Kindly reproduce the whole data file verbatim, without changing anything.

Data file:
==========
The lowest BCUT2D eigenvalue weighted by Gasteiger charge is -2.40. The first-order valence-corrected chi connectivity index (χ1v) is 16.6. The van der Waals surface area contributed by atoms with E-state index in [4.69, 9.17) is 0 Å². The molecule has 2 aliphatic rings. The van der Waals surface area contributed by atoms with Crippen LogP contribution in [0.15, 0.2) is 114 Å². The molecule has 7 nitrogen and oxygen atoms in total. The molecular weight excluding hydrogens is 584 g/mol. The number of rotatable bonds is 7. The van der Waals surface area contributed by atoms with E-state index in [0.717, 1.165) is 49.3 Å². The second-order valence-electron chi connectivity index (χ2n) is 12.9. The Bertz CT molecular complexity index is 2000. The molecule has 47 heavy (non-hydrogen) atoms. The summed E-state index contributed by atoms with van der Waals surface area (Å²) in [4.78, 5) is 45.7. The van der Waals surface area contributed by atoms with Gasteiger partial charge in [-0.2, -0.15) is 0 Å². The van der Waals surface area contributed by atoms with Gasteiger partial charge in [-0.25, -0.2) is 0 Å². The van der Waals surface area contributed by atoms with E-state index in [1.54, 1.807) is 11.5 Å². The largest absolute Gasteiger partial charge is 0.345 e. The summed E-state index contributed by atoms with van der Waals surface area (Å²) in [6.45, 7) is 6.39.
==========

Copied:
The lowest BCUT2D eigenvalue weighted by Gasteiger charge is -2.40. The first-order valence-corrected chi connectivity index (χ1v) is 16.6. The van der Waals surface area contributed by atoms with E-state index in [4.69, 9.17) is 0 Å². The molecule has 2 aliphatic rings. The van der Waals surface area contributed by atoms with Crippen LogP contribution in [0.15, 0.2) is 114 Å². The molecule has 7 nitrogen and oxygen atoms in total. The molecular weight excluding hydrogens is 584 g/mol. The number of rotatable bonds is 7. The van der Waals surface area contributed by atoms with E-state index in [0.717, 1.165) is 49.3 Å². The second-order valence-electron chi connectivity index (χ2n) is 12.9. The Bertz CT molecular complexity index is 2000. The molecule has 47 heavy (non-hydrogen) atoms. The summed E-state index contributed by atoms with van der Waals surface area (Å²) in [4.78, 5) is 45.7. The van der Waals surface area contributed by atoms with Gasteiger partial charge in [-0.2, -0.15) is 0 Å². The van der Waals surface area contributed by atoms with Gasteiger partial charge in [-0.25, -0.2) is 0 Å². The van der Waals surface area contributed by atoms with E-state index in [1.54, 1.807) is 11.5 Å². The largest absolute Gasteiger partial charge is 0.345 e. The summed E-state index contributed by atoms with van der Waals surface area (Å²) in [6.45, 7) is 6.39.